Sneak Preview of new San Francisco Series: Last Sundays June 28 , July 26, August 30
For the past six months I have been working in eight locations across San Francisco as part of a commission for Kaiser Permanente. Each painting will be reproduced ten feet high on one of eight floors of a new medical facility in the city. These works required more detail than I usually put into a cityscape, so I spent about three weeks on each site completing them. I got to know the local people. Some of whom agreed to pose for me.
This painting of the Bay Bridge is part of the series.
I will write more about these paintings when we have completed plans to exhibit them.
You may have a sneak preview of the series by visiting my studio any Last Sunday of the month between 1 and 6 pm.
Back in the Mission
It's ironic that as we become more linked globally on the internet our local social fabric is unraveling. Apart from San Francisco's physical beauty, the city has always been characterized by fiercely independent local communities. Unfortunately many are now being shredded by the same forces that brought us the internet. The massive wealth pouring into this city has whetted the greed of many landlords and speculators.
I include an unpublished letter that I recently sent to the San Francisco Chronicle because it succinctly expresses my response to what is happening. For a more in depth view of this ongoing crisis scroll down, below my last blog about Italy, to several blogs that document, in words and paintings, the events on the street in the Mission from April of 2013.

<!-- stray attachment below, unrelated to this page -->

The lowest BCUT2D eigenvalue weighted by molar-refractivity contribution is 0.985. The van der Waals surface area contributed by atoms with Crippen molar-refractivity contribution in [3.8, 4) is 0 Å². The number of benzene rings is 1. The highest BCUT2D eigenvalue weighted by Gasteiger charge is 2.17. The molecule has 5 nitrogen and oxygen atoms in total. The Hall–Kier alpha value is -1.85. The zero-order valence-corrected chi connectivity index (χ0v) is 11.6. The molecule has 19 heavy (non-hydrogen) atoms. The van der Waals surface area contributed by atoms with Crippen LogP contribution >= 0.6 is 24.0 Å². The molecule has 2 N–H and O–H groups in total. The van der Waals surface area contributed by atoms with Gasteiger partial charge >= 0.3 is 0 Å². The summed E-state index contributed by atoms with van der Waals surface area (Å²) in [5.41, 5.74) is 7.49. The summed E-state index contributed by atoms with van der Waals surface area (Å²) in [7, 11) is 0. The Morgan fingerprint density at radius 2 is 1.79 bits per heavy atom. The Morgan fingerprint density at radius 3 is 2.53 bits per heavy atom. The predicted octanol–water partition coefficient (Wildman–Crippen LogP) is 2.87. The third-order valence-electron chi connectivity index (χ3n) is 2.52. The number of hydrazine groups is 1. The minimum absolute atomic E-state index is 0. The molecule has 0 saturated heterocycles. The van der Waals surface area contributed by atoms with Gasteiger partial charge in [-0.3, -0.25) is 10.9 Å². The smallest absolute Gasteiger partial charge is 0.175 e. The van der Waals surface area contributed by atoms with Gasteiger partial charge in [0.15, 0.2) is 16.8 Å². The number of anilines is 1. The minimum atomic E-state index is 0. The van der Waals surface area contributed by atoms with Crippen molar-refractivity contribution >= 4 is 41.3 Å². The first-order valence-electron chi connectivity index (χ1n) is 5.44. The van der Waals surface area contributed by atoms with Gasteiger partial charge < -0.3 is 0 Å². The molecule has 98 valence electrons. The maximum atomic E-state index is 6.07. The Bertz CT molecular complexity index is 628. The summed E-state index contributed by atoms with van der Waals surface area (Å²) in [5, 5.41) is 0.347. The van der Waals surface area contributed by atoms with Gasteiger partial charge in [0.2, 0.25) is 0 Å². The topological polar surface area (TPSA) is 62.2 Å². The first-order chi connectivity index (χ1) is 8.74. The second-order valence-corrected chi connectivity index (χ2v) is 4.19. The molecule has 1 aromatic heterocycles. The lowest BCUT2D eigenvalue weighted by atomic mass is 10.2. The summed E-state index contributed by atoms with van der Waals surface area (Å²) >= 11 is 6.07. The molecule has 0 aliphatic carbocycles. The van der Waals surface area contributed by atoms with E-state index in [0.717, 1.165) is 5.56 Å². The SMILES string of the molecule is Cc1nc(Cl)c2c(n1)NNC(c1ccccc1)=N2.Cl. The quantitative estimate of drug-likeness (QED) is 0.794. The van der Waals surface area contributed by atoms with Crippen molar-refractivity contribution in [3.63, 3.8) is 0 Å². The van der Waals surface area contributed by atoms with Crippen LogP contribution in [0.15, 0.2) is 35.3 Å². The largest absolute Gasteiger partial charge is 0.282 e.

Unpublished letter to the editor:
In a recent editorial the Chronicle asserted that to freeze all development in the Mission District would turn it into a 'museum'. What exactly was the Chronicle trying to say? It seems to me that the quickest way to turn the Mission into a museum is to continue to allow unfettered development. At the current pace within a decade all that will remain of one of the city's most vibrant ethnic communities will be some cultural institutions and a lot of fading murals.
Since the seventies the Mission District has been an illuminating window on Latin America and a cultural incubator where art, poetry, music, and street festivals have blossomed. And it has always welcomed the collaboration of other ethnicities.
To scatter this to the four winds in favor of a speculative boom which will inevitably be followed by a bust is short-sighted. It suggests that those in favor of the status quo don't truly believe in community. Or do they consider Facebook and faceless condos a sufficient substitute ?